Feeds

Big chip for big boxes: IBM cracks open lid on Power7

Gauntlet time

Gartner critical capabilities for enterprise endpoint backup

IBM has divulged some specs of its forthcoming Power7 chips and their related Power Systems servers, throwing down the gauntlet to its peers.

The company confirmed last fall that the Power7 chip would span up to eight cores and would use a 45 nanometer manufacturing process developed at IBM's East Fishkill, New York foundry. It then lifted the veil on Power7 a little higher in July when it said that the chip would come in variants with four, six, or eight cores activated.

And, more importantly for customers who are nervous about investing in Power6 and Power6+ systems today, when Power7 machines are just around the corner in early 2010, IBM also added that it would offer field upgrades from existing Power 570 and Power 595 boxes.

Ron Kalla, the chief engineer of the Power7 chip - who also had that position on the dual-core Power5 chip that was detailed six years ago - and Balaram Sinharoy, the Power7 core chief architect, gave a presentation at the Hot Chips conference in Stanford University, California, Tuesday that spilled a lot more details about the future IBM chip.

As El Reg told you it might last week, the Power7 chip does indeed include embedded DRAM, which is being used as a fat L3 cache for the cores on the die. The eDRAM, at 32MB, is twice as large as many had expected, and comprises a large portion of the 1.2 billion transistors on the 567 square-millimeter chip.

IBM is using a 45 namometer copper/SOI process to make the chip, and Kalla says that the functions on the chip and the clever way that IBM has implemented them make its 1.2 billion transistors equivalent to 2.7 billion transistors.

Each Power7 core has 12 execution units: two fixed point units, two load store units, four double-precision floating point units, one vector unit (for doing matrix math), and one decimal floating point unit (for doing money math).

The cores support out-of-order execution and are - obviously - binary compatible with the prior Power6 and Power6+ chips. The pipeline for the Power7 cores has been reworked again, just as it was for the Power5 and Power6 generations. (And in the case of the Power6, with less than expected results.)

The Power7 core has 32KB of L1 instruction cache and 32KB of L1 data cache. Each core sports simultaneous multithreading that delivers four virtual threads per core, and has a 256KB of L2 cache tightly coupled to it.

Each 4MB segment of the L3 cache implemented in eDRAM is affiliated with one of the eight cores, which might be a bit slower than static RAM but which is a lot closer than off-chip DRAM that sits, from the point of view of an electron, a zillion miles away out on the DDR3 DIMMs.

This L3 is obviously not large enough to act as a main memory for such a large chip, and the Power7 chip has two dual-channel DDR3 memory controllers implemented on the chip that delivers 100GB/sec of sustained bandwidth per chip.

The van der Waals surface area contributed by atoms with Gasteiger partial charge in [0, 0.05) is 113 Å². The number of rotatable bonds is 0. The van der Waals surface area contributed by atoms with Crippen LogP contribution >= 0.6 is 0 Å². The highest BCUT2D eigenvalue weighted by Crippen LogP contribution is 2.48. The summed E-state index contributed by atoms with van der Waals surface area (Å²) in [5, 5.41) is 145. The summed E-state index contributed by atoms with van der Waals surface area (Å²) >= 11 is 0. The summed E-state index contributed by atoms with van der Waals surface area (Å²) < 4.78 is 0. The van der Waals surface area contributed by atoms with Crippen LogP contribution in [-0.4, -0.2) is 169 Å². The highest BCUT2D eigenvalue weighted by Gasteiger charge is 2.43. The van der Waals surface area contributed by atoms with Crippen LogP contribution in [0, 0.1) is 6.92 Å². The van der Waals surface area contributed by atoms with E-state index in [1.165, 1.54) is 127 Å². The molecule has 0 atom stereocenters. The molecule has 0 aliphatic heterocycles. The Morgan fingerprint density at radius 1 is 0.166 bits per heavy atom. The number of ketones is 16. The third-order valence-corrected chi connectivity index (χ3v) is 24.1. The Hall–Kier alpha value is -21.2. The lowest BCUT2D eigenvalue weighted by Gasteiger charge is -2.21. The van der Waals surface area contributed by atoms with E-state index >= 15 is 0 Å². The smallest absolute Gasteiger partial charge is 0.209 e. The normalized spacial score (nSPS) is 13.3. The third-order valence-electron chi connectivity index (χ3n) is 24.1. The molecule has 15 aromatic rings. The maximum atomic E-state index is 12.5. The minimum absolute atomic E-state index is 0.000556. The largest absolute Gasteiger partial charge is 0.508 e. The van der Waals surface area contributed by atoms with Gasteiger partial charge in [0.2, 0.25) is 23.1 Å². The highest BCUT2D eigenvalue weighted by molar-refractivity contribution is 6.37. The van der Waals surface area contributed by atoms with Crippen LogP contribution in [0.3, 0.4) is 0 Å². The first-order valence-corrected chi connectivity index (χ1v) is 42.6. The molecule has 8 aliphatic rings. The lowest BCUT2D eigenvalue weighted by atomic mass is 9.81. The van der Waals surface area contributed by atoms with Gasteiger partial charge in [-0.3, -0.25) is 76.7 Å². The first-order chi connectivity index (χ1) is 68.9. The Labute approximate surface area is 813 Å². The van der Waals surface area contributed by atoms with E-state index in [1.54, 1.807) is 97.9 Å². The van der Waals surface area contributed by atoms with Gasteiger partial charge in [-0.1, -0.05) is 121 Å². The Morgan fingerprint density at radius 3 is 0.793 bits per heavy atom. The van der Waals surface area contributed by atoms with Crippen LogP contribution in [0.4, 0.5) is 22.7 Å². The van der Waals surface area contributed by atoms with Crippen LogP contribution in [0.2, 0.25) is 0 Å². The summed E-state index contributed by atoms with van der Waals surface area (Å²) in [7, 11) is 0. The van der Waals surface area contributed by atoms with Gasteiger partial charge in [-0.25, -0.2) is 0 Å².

Secure remote control for conventional and virtual desktops

More from The Register

next story
The Return of BSOD: Does ANYONE trust Microsoft patches?
Sysadmins, you're either fighting fires or seen as incompetents now
Microsoft: Azure isn't ready for biz-critical apps … yet
Microsoft will move its own IT to the cloud to avoid $200m server bill
Oracle reveals 32-core, 10 BEEELLION-transistor SPARC M7
New chip scales to 1024 cores, 8192 threads 64 TB RAM, at speeds over 3.6GHz
US regulators OK sale of IBM's x86 server biz to Lenovo
Now all that remains is for gov't offices to ban the boxes
Object storage bods Exablox: RAID is dead, baby. RAID is dead
Bring your own disks to its object appliances
Nimble's latest mutants GORGE themselves on unlucky forerunners
Crossing Sandy Bridges without stopping for breath
A beheading in EMC's ViPR lair? Software's big cheese to advise CEO
Changes amid rivalry in the storage snake pit
prev story

Whitepapers

Implementing global e-invoicing with guaranteed legal certainty
Explaining the role local tax compliance plays in successful supply chain management and e-business and how leading global brands are addressing this.
Top 10 endpoint backup mistakes
Avoid the ten endpoint backup mistakes to ensure that your critical corporate data is protected and end user productivity is improved.
Top 8 considerations to enable and simplify mobility
In this whitepaper learn how to successfully add mobile capabilities simply and cost effectively.
Rethinking backup and recovery in the modern data center
Combining intelligence, operational analytics, and automation to enable efficient, data-driven IT organizations using the HP ABR approach.
Reg Reader Research: SaaS based Email and Office Productivity Tools
Read this Reg reader report which provides advice and guidance for SMBs towards the use of SaaS based email and Office productivity tools.